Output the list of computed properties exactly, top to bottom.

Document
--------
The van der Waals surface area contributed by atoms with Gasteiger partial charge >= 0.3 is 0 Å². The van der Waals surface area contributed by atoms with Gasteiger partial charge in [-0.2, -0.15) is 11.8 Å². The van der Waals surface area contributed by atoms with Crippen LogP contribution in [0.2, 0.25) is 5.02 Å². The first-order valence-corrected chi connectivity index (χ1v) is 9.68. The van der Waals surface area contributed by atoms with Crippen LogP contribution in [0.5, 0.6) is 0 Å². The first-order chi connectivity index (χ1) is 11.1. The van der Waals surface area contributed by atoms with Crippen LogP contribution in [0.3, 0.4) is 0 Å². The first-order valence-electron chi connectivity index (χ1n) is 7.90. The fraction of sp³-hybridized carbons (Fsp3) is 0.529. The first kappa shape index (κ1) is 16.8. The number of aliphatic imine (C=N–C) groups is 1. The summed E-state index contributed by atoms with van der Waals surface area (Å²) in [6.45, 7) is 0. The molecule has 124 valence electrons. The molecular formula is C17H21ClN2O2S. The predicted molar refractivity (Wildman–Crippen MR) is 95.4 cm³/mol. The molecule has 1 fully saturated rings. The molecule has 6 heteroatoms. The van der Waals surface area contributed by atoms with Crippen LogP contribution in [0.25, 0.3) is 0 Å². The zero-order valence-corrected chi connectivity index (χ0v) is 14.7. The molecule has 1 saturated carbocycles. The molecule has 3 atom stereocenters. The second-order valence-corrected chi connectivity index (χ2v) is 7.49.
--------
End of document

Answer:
The van der Waals surface area contributed by atoms with Gasteiger partial charge >= 0.3 is 0 Å². The van der Waals surface area contributed by atoms with Gasteiger partial charge in [-0.2, -0.15) is 11.8 Å². The van der Waals surface area contributed by atoms with Crippen LogP contribution in [0.2, 0.25) is 5.02 Å². The first-order valence-corrected chi connectivity index (χ1v) is 9.68. The van der Waals surface area contributed by atoms with Crippen LogP contribution in [0.5, 0.6) is 0 Å². The first-order chi connectivity index (χ1) is 11.1. The van der Waals surface area contributed by atoms with Crippen LogP contribution in [0.3, 0.4) is 0 Å². The first-order valence-electron chi connectivity index (χ1n) is 7.90. The fraction of sp³-hybridized carbons (Fsp3) is 0.529. The first kappa shape index (κ1) is 16.8. The number of aliphatic imine (C=N–C) groups is 1. The summed E-state index contributed by atoms with van der Waals surface area (Å²) in [6.45, 7) is 0. The molecule has 124 valence electrons. The molecular formula is C17H21ClN2O2S. The predicted molar refractivity (Wildman–Crippen MR) is 95.4 cm³/mol. The molecule has 1 fully saturated rings. The molecule has 6 heteroatoms. The van der Waals surface area contributed by atoms with Crippen LogP contribution in [0.25, 0.3) is 0 Å². The zero-order valence-corrected chi connectivity index (χ0v) is 14.7. The molecule has 1 saturated carbocycles. The molecule has 3 atom stereocenters. The second-order valence-corrected chi connectivity index (χ2v) is 7.49.